Day 2 of the Labor Day Mountain-Trail-a-Thon
It seemed like a good idea to get another early start Sunday morning, because it seemed to work well for us; as a group, we were getting a comfortable pattern established. The word “early” is relative… and my relative is in agreement with his retired cohorts that 8:00 a.m. is plenty early. So, the second day began with a leisurely breakfast and more interesting conversation. “Somebody” started with a bowl of cereal, then had yogurt and granola, followed by some coffee and a cinnamon roll, and then when my brother offered to fry up some eggs, he finished with a final course…3 eggs over easy. An interesting judgment call that prompted a few chuckles. No question that he had sufficient nutrition to start another day’s high mountain adventure! We had already saved some time, because everything but food and clothing was loaded. I think we were out of the driveway by 10:30 a.m., headed for a ride on Indian Ridge.
We arrived at a nice campground area off Bear Creek Road, unloaded the machines, and then the two-part preparation process began…
|We're unloaded. Put on all the gear.|
|Kick, kick, kick, adjust, kick, kick, kick...|
That darn Honda! There’s some mechanic work ahead! But without question, the next bike, we were told, will have a push button starter!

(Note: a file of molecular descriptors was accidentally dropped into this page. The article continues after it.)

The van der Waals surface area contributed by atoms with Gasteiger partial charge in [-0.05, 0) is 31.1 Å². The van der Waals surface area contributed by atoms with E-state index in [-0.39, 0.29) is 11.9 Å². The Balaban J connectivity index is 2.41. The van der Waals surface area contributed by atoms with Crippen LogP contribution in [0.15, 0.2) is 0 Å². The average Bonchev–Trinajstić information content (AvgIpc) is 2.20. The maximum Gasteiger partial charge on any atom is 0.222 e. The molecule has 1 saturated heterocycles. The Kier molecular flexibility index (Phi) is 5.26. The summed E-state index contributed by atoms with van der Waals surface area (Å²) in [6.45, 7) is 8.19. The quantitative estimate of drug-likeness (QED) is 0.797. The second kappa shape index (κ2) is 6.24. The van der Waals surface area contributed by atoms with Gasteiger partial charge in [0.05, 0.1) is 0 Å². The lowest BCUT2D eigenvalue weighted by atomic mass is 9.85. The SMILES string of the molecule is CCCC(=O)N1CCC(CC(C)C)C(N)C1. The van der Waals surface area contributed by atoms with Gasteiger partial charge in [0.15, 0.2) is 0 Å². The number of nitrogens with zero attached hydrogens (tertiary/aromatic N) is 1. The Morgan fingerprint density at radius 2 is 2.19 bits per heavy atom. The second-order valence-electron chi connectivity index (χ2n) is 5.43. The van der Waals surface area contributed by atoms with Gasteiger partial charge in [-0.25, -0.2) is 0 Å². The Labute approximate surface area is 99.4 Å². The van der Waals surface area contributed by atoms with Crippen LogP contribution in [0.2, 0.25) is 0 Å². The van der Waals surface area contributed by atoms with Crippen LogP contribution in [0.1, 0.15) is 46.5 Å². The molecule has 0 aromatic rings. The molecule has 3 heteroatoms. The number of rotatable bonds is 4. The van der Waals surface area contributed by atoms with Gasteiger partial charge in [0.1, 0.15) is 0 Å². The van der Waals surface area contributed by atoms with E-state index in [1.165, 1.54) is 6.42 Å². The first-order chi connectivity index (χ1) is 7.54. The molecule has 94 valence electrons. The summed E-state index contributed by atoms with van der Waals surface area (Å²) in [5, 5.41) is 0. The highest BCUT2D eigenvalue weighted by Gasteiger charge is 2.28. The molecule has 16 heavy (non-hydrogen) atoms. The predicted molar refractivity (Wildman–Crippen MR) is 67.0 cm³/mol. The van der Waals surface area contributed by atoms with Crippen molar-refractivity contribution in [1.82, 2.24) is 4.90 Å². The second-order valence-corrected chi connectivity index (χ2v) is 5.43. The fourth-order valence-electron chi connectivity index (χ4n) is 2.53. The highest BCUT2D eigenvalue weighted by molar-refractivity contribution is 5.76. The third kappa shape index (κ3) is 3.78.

I headed out wearing a t-shirt, but a mile down the road I decided to put on a sweatshirt; the wind was a bit brisk. Very soon we started climbing the ridge. For me, it got a little rough riding because of the rocks and washed-out gullies, but the rough parts were sporadic. We moved right along and soon saw Wiggin’s Fork Creek in the valley far below us. We stopped a few times to look at the mountain peaks surrounding us. My brother pointed out Washakie Needles to the east (a peak we had climbed many years ago…but that’s a whole other story!). I was really hoping we could see Gannett Peak (highest peak in Wyoming at 13,809 ft. and one my brother and I have climbed). Although we searched the horizon in the area where we should have been able to see it, we just couldn’t make it out (despite my insistence that it had to be right where we were looking). So, we continued further up the ridge, stopped to look again, and there it was!! No question! There are so few places where you can get a glimpse of it without hiking in, so it’s a treat to see it.
|We're up around 8,400 ft, from where one can see Gannett Peak.|
Further up the trail, we stopped to see what has been identified as an area where the Sheep Eaters built a sheep trap to catch and kill Bighorn sheep. Quite a bit of mystery surrounds the Sheep Eaters, and we were prompted to do a little research (after we got home).